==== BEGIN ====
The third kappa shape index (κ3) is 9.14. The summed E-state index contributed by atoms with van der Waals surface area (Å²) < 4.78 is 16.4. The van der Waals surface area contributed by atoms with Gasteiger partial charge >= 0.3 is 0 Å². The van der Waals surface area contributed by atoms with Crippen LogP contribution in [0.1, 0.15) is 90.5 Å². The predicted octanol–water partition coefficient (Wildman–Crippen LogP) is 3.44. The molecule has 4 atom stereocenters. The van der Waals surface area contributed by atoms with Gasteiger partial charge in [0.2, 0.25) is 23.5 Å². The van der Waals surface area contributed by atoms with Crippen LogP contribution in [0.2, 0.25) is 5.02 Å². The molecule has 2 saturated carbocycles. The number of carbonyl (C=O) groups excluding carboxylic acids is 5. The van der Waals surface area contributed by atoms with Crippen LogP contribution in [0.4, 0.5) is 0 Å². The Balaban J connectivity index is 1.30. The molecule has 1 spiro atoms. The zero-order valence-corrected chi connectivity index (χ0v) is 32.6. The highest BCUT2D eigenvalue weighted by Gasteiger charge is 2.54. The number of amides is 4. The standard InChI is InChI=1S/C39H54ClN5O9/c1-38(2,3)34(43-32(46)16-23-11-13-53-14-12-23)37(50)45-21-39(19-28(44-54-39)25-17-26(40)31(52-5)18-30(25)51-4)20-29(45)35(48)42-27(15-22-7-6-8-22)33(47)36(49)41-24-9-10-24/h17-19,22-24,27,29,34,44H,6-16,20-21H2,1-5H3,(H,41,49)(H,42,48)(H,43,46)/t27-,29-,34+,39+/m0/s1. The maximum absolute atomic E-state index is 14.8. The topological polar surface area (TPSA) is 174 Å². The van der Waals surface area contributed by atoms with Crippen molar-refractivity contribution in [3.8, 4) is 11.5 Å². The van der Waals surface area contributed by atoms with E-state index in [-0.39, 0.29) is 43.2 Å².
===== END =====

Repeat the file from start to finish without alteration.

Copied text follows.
The third kappa shape index (κ3) is 9.14. The summed E-state index contributed by atoms with van der Waals surface area (Å²) < 4.78 is 16.4. The van der Waals surface area contributed by atoms with Gasteiger partial charge >= 0.3 is 0 Å². The van der Waals surface area contributed by atoms with Crippen LogP contribution in [0.1, 0.15) is 90.5 Å². The predicted octanol–water partition coefficient (Wildman–Crippen LogP) is 3.44. The molecule has 4 atom stereocenters. The van der Waals surface area contributed by atoms with Gasteiger partial charge in [0.2, 0.25) is 23.5 Å². The van der Waals surface area contributed by atoms with Crippen LogP contribution in [0.2, 0.25) is 5.02 Å². The molecule has 2 saturated carbocycles. The number of carbonyl (C=O) groups excluding carboxylic acids is 5. The van der Waals surface area contributed by atoms with Crippen LogP contribution in [0.4, 0.5) is 0 Å². The Balaban J connectivity index is 1.30. The molecule has 1 spiro atoms. The zero-order valence-corrected chi connectivity index (χ0v) is 32.6. The highest BCUT2D eigenvalue weighted by Gasteiger charge is 2.54. The number of amides is 4. The standard InChI is InChI=1S/C39H54ClN5O9/c1-38(2,3)34(43-32(46)16-23-11-13-53-14-12-23)37(50)45-21-39(19-28(44-54-39)25-17-26(40)31(52-5)18-30(25)51-4)20-29(45)35(48)42-27(15-22-7-6-8-22)33(47)36(49)41-24-9-10-24/h17-19,22-24,27,29,34,44H,6-16,20-21H2,1-5H3,(H,41,49)(H,42,48)(H,43,46)/t27-,29-,34+,39+/m0/s1. The maximum absolute atomic E-state index is 14.8. The topological polar surface area (TPSA) is 174 Å². The van der Waals surface area contributed by atoms with Crippen molar-refractivity contribution in [3.8, 4) is 11.5 Å². The van der Waals surface area contributed by atoms with E-state index in [-0.39, 0.29) is 43.2 Å².